People are living longer than ever before and, thanks to developments in medical science and a better understanding of health and wellbeing, reaching 100 years of age looks to be more attainable than ever. Despite recent news that average life expectancy progress has stopped in the UK1, many of us are still expected to reach the ripe old age of 90 and beyond2, and that brings an extra responsibility for those of us in financial services who need to help people plan better for their retirement.
It is critical that an understanding of an individual’s health and life expectancy should be factored into their financial plan, yet many enter retirement with a very poor idea of how their assets should be converted into income over their remaining years.
Recent research by VitalityInvest of 1,500 adults revealed that nearly half (44%) of UK adults do not think they will have enough money to enjoy their ideal retirement.3 Add to this that many people often underestimate their life expectancy and it paints a worrying picture of the lack of realistic, bespoke retirement planning. It is common for people to start from a point of denial, assuming that they won’t live long into old age, while even fewer expect to live to 100 years of age even though one in three of today’s babies will live to 100, according to 2016 estimates.4
Those that do consider it tend to project on the basis of a ‘bare bones’ retirement, not their ideal one. Even more worrying, those clients who are already engaging with planning for retirement tend to be the more financially literate. So how many people across the UK have no plan at all or intend to rely on the state - a state that appears to be systematically scaling back their commitment to old age retirement provision as the UK population ages?
People need to be incentivised to save more and earlier. This is especially true for the younger generation who, in the VitalityInvest survey, were relatively disinterested about their prospects: only 39% of people aged under 35 thought that securing an adequate income in retirement might be a problem. Looking at the behaviours that effect retirement saving, there is a danger of consumers misunderstanding risk and the nature of investing. As a consequence, many adopt the attitude that it’s so far in the future they can worry about it tomorrow, or believe they can asset-pick their way to a quick win using speculative headline-grabbing vehicles like Bitcoin. There’s no immediate incentive to save early. And this mind-set may be further entrenched by a lack of trust in traditional financial services products to deliver one day in the future.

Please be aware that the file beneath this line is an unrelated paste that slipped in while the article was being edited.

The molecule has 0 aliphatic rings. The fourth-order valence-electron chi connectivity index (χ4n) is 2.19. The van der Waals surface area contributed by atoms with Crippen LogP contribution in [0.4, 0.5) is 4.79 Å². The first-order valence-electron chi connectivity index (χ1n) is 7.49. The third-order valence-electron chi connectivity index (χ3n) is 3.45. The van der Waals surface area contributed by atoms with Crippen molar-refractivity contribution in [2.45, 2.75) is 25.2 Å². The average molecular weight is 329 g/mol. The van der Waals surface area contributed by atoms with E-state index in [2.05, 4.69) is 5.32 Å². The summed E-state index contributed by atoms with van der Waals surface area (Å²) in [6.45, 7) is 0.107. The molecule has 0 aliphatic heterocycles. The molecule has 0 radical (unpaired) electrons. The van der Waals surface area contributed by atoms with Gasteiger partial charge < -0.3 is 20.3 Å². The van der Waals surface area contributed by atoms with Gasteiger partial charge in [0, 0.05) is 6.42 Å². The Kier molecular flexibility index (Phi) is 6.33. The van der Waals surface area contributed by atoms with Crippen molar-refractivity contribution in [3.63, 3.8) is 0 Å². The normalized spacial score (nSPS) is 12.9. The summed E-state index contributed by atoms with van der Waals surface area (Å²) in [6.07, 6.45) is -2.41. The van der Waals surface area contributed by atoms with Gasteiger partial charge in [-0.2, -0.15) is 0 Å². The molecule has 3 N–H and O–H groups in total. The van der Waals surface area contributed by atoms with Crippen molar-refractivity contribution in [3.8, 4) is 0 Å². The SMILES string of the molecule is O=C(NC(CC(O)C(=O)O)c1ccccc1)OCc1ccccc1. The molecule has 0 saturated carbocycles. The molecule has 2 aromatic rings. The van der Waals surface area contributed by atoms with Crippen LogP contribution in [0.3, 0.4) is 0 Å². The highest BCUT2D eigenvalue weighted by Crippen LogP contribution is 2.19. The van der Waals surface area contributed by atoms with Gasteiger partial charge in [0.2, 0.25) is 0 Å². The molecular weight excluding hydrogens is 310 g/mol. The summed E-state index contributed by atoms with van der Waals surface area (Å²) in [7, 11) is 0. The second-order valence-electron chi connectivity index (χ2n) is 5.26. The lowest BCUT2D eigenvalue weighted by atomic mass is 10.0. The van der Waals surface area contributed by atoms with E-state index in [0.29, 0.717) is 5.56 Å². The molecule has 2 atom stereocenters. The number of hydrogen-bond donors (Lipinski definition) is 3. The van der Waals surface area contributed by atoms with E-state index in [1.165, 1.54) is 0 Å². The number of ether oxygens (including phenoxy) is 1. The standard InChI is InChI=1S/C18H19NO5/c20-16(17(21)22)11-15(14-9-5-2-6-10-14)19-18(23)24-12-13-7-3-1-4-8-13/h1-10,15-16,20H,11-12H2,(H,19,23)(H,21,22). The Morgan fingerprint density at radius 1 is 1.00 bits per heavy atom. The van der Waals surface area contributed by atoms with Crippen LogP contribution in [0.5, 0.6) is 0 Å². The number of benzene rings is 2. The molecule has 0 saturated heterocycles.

Vitality wants to do something today to deliver on people’s ambitions and to make sure savers stay invested. We believe a desirable retirement depends on a combination of having enough money to stop work, while maintaining your standard of living, and crucially having the good health to fully enjoy it. Getting there depends on having a decent level of savings invested for long enough to reap the rewards offered by compounded growth. Moreover, we believe that successful long-term financial planning needs to encompass both financial and physical wellbeing, and so VitalityInvest offers a range of savings boosters, discounts and behavioural nudges that incentivise clients to save sooner, invest for longer and look after their health. We believe this is a game-changer for many who will live far longer than they may expect.
In our model, when people save for longer, we boost their savings; when they look after their health, we charge them less to invest; and when they manage their income in drawdown, we add to their retirement savings. The types of behaviour this encourages is consistent with improved long-term outcomes. At the same time, it encourages clients to stay invested for longer, creating value for Vitality (and its advisers). This allows us to share some of this additional value with our investors in the form of our boosts and discounts.
In addition, the daily rewards we offer clients, from discounts on coffee, running shoes and an Apple Watch keep them constantly engaged with both their health and their financial situation.
The 100-year life doesn’t need to be a financial planning headache. It is a realistic goal and we really do have the tools to help clients get there in great physical and financial shape.
|ROUNDTABLE: THE 100 YEAR LIFE ROUNDTABLE|
Watch Justin Cash and a panel of experts including VitalityInvest’s Justin Garbutt, discuss the growing issue of ensuring clients have enough money to see them through the whole of their retirement and what investment strategies are best for decumulation clients.
1. BBC -
2. NHS - UK life expectancy expected to rise to late 80s by 2030, April 2015
3. Vitality commissioned research, Opinium, September 2018
4. ONS -
5. ONS -